5.4.3  Chemical nature of translocated material

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(a)  Techniques to collect phloem sap

Since phloem translocation is confined to sieve elements embedded within a tissue matrix, it is difficult to obtain uncontaminated samples of translocated sap. The least equivocal approach has been to take advantage of the high P of sieve tube contents. Puncturing or severing sieve tubes should cause exudation of phloem sap provided a sealing mechanism is not activated.

For some plant species, sieve-pore sealing (Section 5.4.2(c)) develops slowly, or can be experimentally down-regulated by massage or repeated excisions (Milburn and Kallarackal 1989). Carefully placed incisions that do not disturb the underlying xylem of these species permit collection of relatively pure phloem sap exuded through severed sieve tubes (see Case study 5.1). The excision technique has been expanded to plant species that do not readily exude, by chemically inhibiting the sealing mechanism. Callose production is blocked when wounded surfaces are exposed to the chelating agent ethylenediaminetetraacetic acid (EDTA) by complexing with calcium, a cofactor for callose synthetase. Immersing whole, excised organs in EDTA solution, which is essential to inhibit blockage, risks contaminating sap with solutes lost from non-conducting cells. This is not an ideal technique.

Enlisting sap-sucking aphids to sample sap has been more successful. Aphids can guide a long syringe-like mouthpart (a stylet) into conducting sieve elements (Figure 5.19). Pressure normally forces sieve-tube sap through the stylet into the aphid’s gut where it becomes food or is excreted as ‘honeydew’. By detatching the aphid from its mouthpart pure phloem sap can be collected from the cut end of the implanted stylet.


Figure 5.19 Aphids can be used to collect phloem sap. Top photograph: a feeding aphid with its stylet embedded in a sieve tube (see insert); scl, sclerenchyma; st, stylet; x, xylem; p, phloem. Note the drop of ‘honeydew’ being excreted from the aphid’s body. Plates (a) to (e) show a sequence of stylet cutting with an RF microcautery unit at about 3-5 s intervals (a to d) followed by a two-minute interval (d to e) which allowed exudate to accumulate. The stylet has just been cut in (b); droplets of hemolymph (aphid origin) are visible in (b) and (c); once the aphid moves to one side the first exudate appears (d), and within minutes a droplet (e) is available for microanalysis. Scale bars: top = 1 mm, bottom = 1.5 mm (Courtesy D. Fischer)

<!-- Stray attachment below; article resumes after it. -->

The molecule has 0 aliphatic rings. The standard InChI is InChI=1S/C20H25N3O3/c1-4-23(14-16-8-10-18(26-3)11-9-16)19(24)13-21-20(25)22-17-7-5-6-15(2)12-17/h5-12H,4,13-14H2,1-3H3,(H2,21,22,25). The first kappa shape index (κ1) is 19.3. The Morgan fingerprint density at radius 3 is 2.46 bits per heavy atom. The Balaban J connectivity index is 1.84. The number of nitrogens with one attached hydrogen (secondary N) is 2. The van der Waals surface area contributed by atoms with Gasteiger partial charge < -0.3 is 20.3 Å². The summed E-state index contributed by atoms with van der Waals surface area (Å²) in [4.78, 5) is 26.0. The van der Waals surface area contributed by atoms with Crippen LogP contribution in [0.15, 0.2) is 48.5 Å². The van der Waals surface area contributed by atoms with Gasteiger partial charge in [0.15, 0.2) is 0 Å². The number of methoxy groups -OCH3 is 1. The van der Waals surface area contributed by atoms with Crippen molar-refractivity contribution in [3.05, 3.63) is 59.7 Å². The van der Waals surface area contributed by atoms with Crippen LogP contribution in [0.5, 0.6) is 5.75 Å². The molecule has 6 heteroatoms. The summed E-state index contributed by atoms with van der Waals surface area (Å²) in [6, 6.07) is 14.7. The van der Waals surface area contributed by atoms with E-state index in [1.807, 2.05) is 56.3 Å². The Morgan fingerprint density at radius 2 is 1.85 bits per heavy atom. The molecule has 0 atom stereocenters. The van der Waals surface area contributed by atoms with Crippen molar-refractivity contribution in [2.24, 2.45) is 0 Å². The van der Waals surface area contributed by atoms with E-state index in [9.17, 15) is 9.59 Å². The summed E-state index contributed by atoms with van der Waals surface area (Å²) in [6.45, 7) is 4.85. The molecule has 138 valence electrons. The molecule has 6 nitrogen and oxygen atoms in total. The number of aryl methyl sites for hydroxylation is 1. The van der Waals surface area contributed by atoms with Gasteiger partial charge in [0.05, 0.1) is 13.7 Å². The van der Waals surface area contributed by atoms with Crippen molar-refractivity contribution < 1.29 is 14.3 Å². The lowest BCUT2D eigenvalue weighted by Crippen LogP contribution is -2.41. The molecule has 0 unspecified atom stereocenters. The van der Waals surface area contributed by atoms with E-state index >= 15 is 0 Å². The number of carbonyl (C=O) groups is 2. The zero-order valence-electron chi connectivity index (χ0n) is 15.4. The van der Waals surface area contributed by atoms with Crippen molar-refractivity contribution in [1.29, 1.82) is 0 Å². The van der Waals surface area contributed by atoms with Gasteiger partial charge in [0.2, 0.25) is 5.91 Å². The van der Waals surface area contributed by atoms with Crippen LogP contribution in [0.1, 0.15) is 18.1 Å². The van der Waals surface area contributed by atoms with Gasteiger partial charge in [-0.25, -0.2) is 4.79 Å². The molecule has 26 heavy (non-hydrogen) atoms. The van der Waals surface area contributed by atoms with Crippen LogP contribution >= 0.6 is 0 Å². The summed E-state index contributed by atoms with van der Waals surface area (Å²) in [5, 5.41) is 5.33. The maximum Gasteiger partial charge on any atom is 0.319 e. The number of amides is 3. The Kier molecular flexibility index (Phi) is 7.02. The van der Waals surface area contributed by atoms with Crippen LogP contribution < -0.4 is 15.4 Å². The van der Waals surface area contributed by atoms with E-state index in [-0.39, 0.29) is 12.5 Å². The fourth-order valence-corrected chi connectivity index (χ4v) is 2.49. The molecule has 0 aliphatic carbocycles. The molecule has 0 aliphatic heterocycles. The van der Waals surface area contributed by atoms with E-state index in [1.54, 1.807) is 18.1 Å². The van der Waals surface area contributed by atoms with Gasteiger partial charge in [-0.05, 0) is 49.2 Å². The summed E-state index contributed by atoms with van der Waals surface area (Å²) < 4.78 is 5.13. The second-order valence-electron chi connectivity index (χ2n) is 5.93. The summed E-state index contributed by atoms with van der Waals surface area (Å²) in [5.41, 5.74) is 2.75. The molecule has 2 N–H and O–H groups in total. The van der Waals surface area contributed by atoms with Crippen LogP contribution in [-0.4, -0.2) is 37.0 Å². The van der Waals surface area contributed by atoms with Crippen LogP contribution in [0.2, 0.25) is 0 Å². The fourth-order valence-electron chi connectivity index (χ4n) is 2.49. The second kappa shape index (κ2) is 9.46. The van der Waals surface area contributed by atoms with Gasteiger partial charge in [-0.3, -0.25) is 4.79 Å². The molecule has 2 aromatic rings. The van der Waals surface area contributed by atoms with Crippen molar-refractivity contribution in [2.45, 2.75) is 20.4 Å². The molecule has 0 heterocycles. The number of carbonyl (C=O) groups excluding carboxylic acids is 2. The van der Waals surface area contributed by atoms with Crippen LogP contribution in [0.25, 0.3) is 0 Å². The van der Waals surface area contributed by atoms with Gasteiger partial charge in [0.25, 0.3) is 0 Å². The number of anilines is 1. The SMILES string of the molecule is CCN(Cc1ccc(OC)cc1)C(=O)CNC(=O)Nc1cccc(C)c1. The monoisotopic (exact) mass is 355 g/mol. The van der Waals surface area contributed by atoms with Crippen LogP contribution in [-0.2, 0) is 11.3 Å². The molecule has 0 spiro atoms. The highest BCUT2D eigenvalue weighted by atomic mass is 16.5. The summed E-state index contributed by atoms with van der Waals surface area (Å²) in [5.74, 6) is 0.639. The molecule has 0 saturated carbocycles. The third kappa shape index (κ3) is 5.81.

(b)  Chemical analysis of phloem sap

Chemical analyses of phloem sap collected from a wide range of plant species have led to a number of generalisations (e.g. Milburn and Baker 1989). Phloem sap is a concentrated solution (10–12% dry matter), generating an osmotic pressure (Π) of 1.2 to 1.8MPa. Sap pH is characteristically alkaline (pH 8.0 to 8.5). The principal organic solutes are non-reducing sugars, amides (glutamine and asparagine), amino acids (glutamase and aspartase) and organic acids (malate). Of these solutes, non-reducing sugars generally occur in the highest concentrations (300–900mM). Nitrogen is transported through the phloem as amides and amino acids; nitrate is absent and ammonium only occurs in trace amounts. Calcium, sulphur and iron are scarce in phloem sap while other inorganic nutrients are present, particularly potassium which is commonly in the range of 60–120mM. Physiological concentrations of auxins, gibberellins, cytokinins and abscisic acid have been detected in phloem sap along with nucleotide phosphates. The principal macromolecule is protein, comprised largely of P-protein in dicotyledons, but a number of enzymes are also detectable.

(c)  Significance of the chemical forms translocated

Phloem sap provides most inorganic and all organic substrates necessary to support plant growth (see Case study 5.1). Non-transpiring tissues are particularly dependent on resources delivered in the phloem (Section 5.3.1). That translocated sugars represent the major chemical fraction of the phloem sap (see Section 5.4.3(b)) is consistent with the bulk of plant dry matter (90%) being composed of carbon, hydrogen and oxygen. Carbon transport is further augmented by transport of nitrogen in organic forms.

Carbohydrate is translocated as non-reducing sugars in which the metabolically reactive aldehyde or ketone group is reduced to an alcohol (mannitol, sorbitol) or combined with a similar group from another sugar to form an oligosaccharide. Apart from sucrose, transported oligosaccharides belong to the raffinose series. In this series, sucrose is bound with increasing numbers of galactose residues to form raffinose, stachyose and verbascose respectively. However, sucrose is the most common sugar species transported. In a small number of plant families, other sugar species predominate. For example, the sugar alcohol sorbitol is the principal transport sugar in the Rosaceae (e.g. apple) and stachyose predominates in the Cucurbitaceae (e.g. pumpkin and squash). Exclusive transport of non-reducing sugars probably reflects packaging of carbohydrate in a chemical form which protects it from being metabolised. Metabolism of these transported sugars requires their conversion to an aldehyde or ketone by enzymes which are absent from sieve-tube sap.